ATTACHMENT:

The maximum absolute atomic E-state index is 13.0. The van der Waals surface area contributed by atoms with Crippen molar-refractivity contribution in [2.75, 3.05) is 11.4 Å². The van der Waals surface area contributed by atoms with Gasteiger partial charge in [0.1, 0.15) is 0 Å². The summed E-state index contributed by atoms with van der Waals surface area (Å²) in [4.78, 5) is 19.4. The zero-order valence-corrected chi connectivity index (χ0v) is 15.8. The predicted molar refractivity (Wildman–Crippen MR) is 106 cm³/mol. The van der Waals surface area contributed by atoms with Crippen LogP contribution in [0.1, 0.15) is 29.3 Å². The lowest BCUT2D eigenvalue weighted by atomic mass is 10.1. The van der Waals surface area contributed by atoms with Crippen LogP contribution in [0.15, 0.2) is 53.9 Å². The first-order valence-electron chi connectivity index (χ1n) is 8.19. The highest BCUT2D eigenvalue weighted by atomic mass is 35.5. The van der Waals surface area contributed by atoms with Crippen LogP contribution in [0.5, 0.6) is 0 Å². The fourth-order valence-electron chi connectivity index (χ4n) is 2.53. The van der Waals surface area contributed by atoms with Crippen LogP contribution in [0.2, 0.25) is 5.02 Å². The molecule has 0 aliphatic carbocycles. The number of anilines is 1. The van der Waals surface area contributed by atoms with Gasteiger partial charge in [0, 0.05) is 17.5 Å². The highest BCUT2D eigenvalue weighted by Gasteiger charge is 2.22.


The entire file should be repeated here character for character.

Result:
The maximum absolute atomic E-state index is 13.0. The van der Waals surface area contributed by atoms with Crippen molar-refractivity contribution in [2.75, 3.05) is 11.4 Å². The van der Waals surface area contributed by atoms with Gasteiger partial charge in [0.1, 0.15) is 0 Å². The summed E-state index contributed by atoms with van der Waals surface area (Å²) in [4.78, 5) is 19.4. The zero-order valence-corrected chi connectivity index (χ0v) is 15.8. The predicted molar refractivity (Wildman–Crippen MR) is 106 cm³/mol. The van der Waals surface area contributed by atoms with Crippen LogP contribution in [0.1, 0.15) is 29.3 Å². The lowest BCUT2D eigenvalue weighted by atomic mass is 10.1. The van der Waals surface area contributed by atoms with Crippen LogP contribution in [0.15, 0.2) is 53.9 Å². The first-order valence-electron chi connectivity index (χ1n) is 8.19. The highest BCUT2D eigenvalue weighted by atomic mass is 35.5. The van der Waals surface area contributed by atoms with Crippen LogP contribution in [0.5, 0.6) is 0 Å². The fourth-order valence-electron chi connectivity index (χ4n) is 2.53. The van der Waals surface area contributed by atoms with Crippen LogP contribution in [0.2, 0.25) is 5.02 Å². The molecule has 0 aliphatic carbocycles. The number of anilines is 1. The van der Waals surface area contributed by atoms with Gasteiger partial charge in [0, 0.05) is 17.5 Å². The highest BCUT2D eigenvalue weighted by Gasteiger charge is 2.22.